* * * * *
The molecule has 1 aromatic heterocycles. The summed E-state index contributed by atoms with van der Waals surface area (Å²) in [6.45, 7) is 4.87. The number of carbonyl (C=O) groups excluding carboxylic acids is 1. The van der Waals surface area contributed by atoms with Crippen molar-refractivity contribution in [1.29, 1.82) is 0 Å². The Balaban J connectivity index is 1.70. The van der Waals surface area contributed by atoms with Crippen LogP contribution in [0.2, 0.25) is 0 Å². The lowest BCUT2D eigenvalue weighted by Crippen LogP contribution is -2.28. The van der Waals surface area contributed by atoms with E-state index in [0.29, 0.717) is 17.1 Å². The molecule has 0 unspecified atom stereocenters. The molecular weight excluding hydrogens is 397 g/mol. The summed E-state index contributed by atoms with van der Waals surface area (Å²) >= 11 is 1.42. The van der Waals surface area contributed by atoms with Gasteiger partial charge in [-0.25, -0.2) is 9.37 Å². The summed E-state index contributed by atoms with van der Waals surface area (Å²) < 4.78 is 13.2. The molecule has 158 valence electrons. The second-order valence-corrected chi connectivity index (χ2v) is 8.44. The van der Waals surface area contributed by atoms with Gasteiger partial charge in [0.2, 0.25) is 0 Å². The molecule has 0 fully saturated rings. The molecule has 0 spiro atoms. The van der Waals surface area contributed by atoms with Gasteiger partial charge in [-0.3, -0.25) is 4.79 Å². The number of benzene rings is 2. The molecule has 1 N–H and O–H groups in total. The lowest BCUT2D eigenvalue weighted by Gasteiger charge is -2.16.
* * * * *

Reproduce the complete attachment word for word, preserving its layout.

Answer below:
The molecule has 1 aromatic heterocycles. The summed E-state index contributed by atoms with van der Waals surface area (Å²) in [6.45, 7) is 4.87. The number of carbonyl (C=O) groups excluding carboxylic acids is 1. The van der Waals surface area contributed by atoms with Crippen molar-refractivity contribution in [1.29, 1.82) is 0 Å². The Balaban J connectivity index is 1.70. The van der Waals surface area contributed by atoms with Crippen LogP contribution in [0.2, 0.25) is 0 Å². The lowest BCUT2D eigenvalue weighted by Crippen LogP contribution is -2.28. The van der Waals surface area contributed by atoms with E-state index in [0.29, 0.717) is 17.1 Å². The molecule has 0 unspecified atom stereocenters. The molecular weight excluding hydrogens is 397 g/mol. The summed E-state index contributed by atoms with van der Waals surface area (Å²) >= 11 is 1.42. The van der Waals surface area contributed by atoms with Gasteiger partial charge in [-0.25, -0.2) is 9.37 Å². The summed E-state index contributed by atoms with van der Waals surface area (Å²) < 4.78 is 13.2. The molecule has 158 valence electrons. The second-order valence-corrected chi connectivity index (χ2v) is 8.44. The van der Waals surface area contributed by atoms with Gasteiger partial charge in [0.2, 0.25) is 0 Å². The molecule has 0 fully saturated rings. The molecule has 0 spiro atoms. The van der Waals surface area contributed by atoms with Gasteiger partial charge in [-0.3, -0.25) is 4.79 Å². The number of benzene rings is 2. The molecule has 1 N–H and O–H groups in total. The lowest BCUT2D eigenvalue weighted by Gasteiger charge is -2.16.